The last stop of the Subway Series gave New York baseball fans a chance to dream how great an October rematch would be.
The last out left them wondering, what happened?
With runners at first and third and one out, pinch-hitter Luis Lopez hit a fly ball to right off Ramiro Mendoza (5-2) that Paul O'Neill raced back to catch for out No. 2. Carlos Baerga, the runner at third, retreated back to tag up for a sacrifice fly.
As Baerga crossed the plate for what appeared to be the winning run Brian McRae, who was the runner at first, was racing back to first to avoid getting doubled up.
The Yankees rushed to get the ball back to first, and when first baseman Tino Martinez made a diving catch of Derek Jeter's throw, first base umpire Bruce Dreckman called McRae out and the Yankees thought they were going to extra innings.
The Mets bench, which had gathered near the plate to greet Baerga, erupted in protest with Baerga being restrained by coach Cookie Rojas. After several anxious moments and with 53,749 fans not sure of the outcome, home plate umpire Frank Pulli pointed toward the plate, indicating the run had scored before another out had been recorded.
Rule 2.00 of the Official Baseball Rules backed p Pulli's call -- the run counts as long as it scored before the third out was recorded.
Dennis Cook (4-2) struck out three in two innings for the win.
The finale of the second interleague meeting between New York's two teams was played with all the intensity of a World Series game. Each pitch drew a reaction from the fans, who once again seemed to be pretty evenly split.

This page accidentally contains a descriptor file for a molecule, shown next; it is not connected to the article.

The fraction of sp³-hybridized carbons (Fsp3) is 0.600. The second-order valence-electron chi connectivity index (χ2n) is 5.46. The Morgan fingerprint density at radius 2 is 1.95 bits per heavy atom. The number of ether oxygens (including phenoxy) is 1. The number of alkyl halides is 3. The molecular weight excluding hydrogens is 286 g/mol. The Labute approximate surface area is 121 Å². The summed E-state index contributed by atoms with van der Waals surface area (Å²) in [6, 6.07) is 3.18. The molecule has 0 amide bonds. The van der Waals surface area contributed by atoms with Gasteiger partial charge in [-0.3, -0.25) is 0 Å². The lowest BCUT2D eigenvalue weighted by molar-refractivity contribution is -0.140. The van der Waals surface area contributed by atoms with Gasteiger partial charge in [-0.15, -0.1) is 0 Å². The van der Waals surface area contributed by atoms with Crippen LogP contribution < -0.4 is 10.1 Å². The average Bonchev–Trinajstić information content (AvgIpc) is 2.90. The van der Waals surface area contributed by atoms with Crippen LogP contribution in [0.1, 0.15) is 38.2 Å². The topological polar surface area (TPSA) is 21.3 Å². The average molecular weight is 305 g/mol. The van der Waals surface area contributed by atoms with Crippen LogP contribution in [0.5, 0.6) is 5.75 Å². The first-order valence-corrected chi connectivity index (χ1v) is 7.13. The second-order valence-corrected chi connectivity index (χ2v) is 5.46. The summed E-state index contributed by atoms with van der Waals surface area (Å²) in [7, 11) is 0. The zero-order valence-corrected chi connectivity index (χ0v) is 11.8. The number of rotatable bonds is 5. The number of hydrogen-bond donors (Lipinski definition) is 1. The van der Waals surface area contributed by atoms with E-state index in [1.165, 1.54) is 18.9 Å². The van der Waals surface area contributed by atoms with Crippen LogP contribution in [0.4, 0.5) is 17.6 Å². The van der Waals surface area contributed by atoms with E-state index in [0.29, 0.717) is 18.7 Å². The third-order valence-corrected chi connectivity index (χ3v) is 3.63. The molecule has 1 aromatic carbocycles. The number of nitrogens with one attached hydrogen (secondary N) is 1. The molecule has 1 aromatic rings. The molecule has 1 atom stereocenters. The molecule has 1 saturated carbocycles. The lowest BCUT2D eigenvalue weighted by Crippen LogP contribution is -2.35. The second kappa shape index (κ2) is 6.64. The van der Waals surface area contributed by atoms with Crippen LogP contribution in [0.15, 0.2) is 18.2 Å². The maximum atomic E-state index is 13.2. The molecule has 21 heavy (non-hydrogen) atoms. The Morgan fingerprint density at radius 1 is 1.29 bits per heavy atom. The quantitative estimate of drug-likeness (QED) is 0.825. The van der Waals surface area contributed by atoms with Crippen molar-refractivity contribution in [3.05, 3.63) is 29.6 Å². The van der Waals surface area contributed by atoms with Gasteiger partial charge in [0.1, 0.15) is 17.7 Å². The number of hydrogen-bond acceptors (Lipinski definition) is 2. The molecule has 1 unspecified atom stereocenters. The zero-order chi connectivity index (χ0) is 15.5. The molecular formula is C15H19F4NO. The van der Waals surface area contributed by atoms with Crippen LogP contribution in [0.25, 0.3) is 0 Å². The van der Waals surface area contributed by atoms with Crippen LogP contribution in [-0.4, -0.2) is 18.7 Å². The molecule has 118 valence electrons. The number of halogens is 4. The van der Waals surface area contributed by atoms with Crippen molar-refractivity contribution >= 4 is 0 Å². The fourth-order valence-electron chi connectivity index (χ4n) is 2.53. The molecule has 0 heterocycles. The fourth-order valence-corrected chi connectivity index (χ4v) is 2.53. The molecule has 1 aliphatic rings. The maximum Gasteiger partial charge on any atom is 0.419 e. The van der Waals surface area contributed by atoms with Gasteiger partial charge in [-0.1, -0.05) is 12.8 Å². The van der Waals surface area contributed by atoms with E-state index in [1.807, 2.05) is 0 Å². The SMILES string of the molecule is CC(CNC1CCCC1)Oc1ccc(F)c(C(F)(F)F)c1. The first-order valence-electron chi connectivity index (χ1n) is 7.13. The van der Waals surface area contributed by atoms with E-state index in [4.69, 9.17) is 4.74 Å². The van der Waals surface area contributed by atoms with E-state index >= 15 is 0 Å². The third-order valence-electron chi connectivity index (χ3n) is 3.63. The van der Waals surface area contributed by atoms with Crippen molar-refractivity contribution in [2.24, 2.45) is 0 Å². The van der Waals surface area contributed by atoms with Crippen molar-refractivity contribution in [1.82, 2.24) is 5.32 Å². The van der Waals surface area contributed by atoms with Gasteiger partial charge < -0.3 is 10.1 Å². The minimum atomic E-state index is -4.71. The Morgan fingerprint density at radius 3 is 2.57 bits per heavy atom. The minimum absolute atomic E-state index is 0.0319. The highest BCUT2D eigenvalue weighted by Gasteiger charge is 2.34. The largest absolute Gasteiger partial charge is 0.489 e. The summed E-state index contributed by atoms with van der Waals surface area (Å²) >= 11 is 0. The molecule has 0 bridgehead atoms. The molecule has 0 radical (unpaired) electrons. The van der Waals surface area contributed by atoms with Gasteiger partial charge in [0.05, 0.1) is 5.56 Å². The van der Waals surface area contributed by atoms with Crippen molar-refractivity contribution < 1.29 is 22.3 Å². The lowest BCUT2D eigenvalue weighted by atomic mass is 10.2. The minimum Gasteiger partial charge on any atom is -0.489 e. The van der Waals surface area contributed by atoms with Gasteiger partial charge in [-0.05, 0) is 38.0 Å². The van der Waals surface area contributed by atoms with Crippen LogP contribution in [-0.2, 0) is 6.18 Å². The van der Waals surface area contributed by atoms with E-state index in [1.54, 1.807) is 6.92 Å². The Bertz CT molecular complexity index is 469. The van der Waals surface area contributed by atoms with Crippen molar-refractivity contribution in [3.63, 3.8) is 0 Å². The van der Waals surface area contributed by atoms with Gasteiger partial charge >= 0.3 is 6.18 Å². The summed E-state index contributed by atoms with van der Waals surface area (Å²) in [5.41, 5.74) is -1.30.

And true to New York's melting pot image, a rookie pitcher from Cuba and one from Japan gave the game an international flair and quality pitching.
Yankees starter Orlando "El Duque" Hernandez allowed just two hits in eight innings. Making just his fifth major-league start, he walked five -- four in the first two innings -- and struck out nine.
Masato Yoshii was equally brilliant for the Mets, limiting the Yankees to two hits in seven innings with a season-high 10 striketouts.
Hernandez, who looked like he might not get out of the first inning, nearly had a no-hitter through six. But with two outs in the sixth, his wild pitch on strike three allowed Mike Piazza to reach first.
John Olerud then fouled off three pitches with the count full before hitting a lazy single to right that O'Neill had to short-hop. Baerga then knocked a single through the middle to make it 1-0.
The Yankees didn't give Mets fans much chance to gloat about their lead, however. With one out, Scott Brosius drove Yoshii's 1-0 pitch into the left-field bullpen for his eighth homer.
Yoshii didn't give up a hit until Jeter's two-out single in the fifth.
Chuck Knoblauch walked with two outs before Jeter dropped a soft liner into right. However, Yoshii retired O'Neill on a foul down the third-base line that left fielder Bernard Gilkey grabbed near the railing after a long run.
Incredibly, Hernandez escaped the first without giving up a run despite walking three and going to 3-2 counts the first four hitters.
He got a double play, when with the runners moving on a 3-2 pitch, he struck out Piazza and Edgardo Alfonzo was thrown out trying to steal third. Olerud then walked but Baerga tapped out.
Yoshii avoided his own mess in the second when he yielded a pair of two-out walks before striking out Chad Curtis and Brosius.
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